06 Rollercoaster Tycoon, 1999
|Full of intricacies and minute attention to detail|
This game out 'theme parked' theme park with it's intricacies and minute attention to the details. It was possible to build a park which looked so close to it's real life counterpart that it was uncanny. The most fun, realistic and technically amazing simulation I've ever played.
05 Duke Nukem 3D, 1996
|You played a character with 'character' for a change|
I had so much fun playing this game. Comedy Doom on steroids. You played a character with 'character' for a change and the weapons were insane as were the alien enemies. I remember the first time I went into a bathroom and shot an alien that was in a cubicle and then turned around to see myself in the bathroom mirror. Awesome game.
04 Starcraft, 1998
|A perfectly balanced RTS|
I've never seen an RTS as perfectly balanced with three completely different races in terms of the way they built, the way they defended and attacked and even how they collected resources. This led to so many different strategies depending on if you were the Marines, Protos or Zerg. The single player story and campaign was excellent as was the multiplayer game too. My favourite pre-millenium RTS.
03 Doom, 1993
|What I saw next just blew my mind|
Before I had my own PC I agreed to house-sit at a friends place whilst he was on holiday. He had a PC and it had a shareware game on it called Doom. What I saw next just blew my mind. I'd never seen anything like it. This genre defining game had me glued to the PC for the entire week. I'd never experienced this feeling on playing a brand new game and to be honest I haven't since. Doom was a one-off. The first FPS I ever played. It was mesmerising.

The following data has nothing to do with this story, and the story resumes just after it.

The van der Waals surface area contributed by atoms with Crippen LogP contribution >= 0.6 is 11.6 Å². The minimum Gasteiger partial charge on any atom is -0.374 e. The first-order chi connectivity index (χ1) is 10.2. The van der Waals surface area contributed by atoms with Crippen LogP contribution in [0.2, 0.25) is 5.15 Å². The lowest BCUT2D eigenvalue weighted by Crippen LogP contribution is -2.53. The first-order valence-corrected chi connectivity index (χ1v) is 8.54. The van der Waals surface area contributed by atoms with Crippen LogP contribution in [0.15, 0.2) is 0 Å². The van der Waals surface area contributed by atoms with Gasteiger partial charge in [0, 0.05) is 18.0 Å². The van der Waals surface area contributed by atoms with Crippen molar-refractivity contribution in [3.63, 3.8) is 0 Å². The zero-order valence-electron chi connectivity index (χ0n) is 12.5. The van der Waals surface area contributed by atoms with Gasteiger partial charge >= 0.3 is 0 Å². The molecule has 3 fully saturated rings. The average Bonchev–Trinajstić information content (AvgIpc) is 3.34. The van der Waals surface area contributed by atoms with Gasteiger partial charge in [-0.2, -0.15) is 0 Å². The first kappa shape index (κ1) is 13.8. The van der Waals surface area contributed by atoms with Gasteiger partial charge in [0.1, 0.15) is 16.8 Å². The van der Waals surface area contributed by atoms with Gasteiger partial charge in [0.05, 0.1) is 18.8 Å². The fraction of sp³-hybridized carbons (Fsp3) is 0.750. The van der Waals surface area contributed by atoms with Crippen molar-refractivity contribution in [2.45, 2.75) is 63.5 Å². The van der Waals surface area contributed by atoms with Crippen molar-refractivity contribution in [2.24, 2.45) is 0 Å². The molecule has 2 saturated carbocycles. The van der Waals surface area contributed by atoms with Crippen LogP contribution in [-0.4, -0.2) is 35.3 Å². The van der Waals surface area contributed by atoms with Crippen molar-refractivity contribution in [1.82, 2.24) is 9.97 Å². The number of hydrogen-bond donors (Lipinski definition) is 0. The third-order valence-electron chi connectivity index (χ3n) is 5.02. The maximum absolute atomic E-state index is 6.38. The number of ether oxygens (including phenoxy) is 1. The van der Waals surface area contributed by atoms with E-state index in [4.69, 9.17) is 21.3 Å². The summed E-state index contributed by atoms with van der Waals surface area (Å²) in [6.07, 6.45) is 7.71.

02 Half-Life, 1998
|Truly a landmark FPS game|
The first intelligent FPS that wasn't just about shooting things up. The story, about an accident in a secret scientific research facility, was fantastic with plenty of scripted in-game set pieces that kept you on the edge of your seat. The game didn't have levels it just flicked up the name's of chapters on the screen as you reached certain points in the game world. It had plenty of puzzles and even platform style sections of the game too. Sometimes non-player characters would fight alongside your character and progress the story when they got the chance to chat. Truly a landmark FPS game.
01 Deus Ex, 2000
|Like being in your own Hollywood sci-fi conspiracy movie|
This game was all about choices. It seemed you had to make a choice at almost every turn and this visibly affected the rest of the game. I've never seen a game do this as well as in this game. The story line was excellent. It was like being in a Hollywood sci-fi conspiracy movie full of interesting and memorable characters. You could roam around the game however you liked and it felt massive.
So the game all about choices is my choice for the number one pre-millenium PC game. Totally subjective of course but I think must people would agree that this game is well up there.
I realise there are a great deal more classic games which didn't make my list either because I didn't really play them, the sequel was better or I just didn't like them. So here are some worth a mention just in case you want to give them a try.
Wing Commander, X-Com: UFO Defense, Mechwarrior 2, Star Control II, Master of Orion, Marathon, Crusader: No Remorse, System Shock, Wolfenstein 3D, Jagged Alliance, Descent, Heretic, Quake, Command & Conquer, Battle Chess, Baulders Gate, Planescape Torment, Kings Quest, Blood, Champions of Krynn, SimCity, Wasteland, Wizardry, Gabriel Knight 2: The Beast Within, Sid Meier’s Pirates!, Archon, Heroes of Might & Magic.
Brain Disclaimer : My memory is not what it once was, It's all a bit fuzzy unfortunately, so you may find that some of the games I've mentioned were played on the Amiga first and not the PC. Sorry for any retro nostalgia inconsistencies.
Just as a final reminder here's the Top 25 list.
Deus Ex, 2000
Duke Nukem 3D, 1996
Rollercoaster Tycoon, 1999
Warcraft 2, 1995
Unreal Tournament, 1999
Sim City 2000, 1993
Total Annihilation, 1997
Shogun - Total War, 2000
Half-Life : Counter Strike, 1999
Dungeon Keeper, 1997
TIE Fighter, 1994
Links 386, 1992
Populous 2, 1991
Ultima VI, 1990
Quake 2, 1997
Age Of Empires 2, 1999
Magic Carpet, 1994
Command & Conquer : red alert, 1996
Alone In The Dark, 1992
Prince of Persia, 1989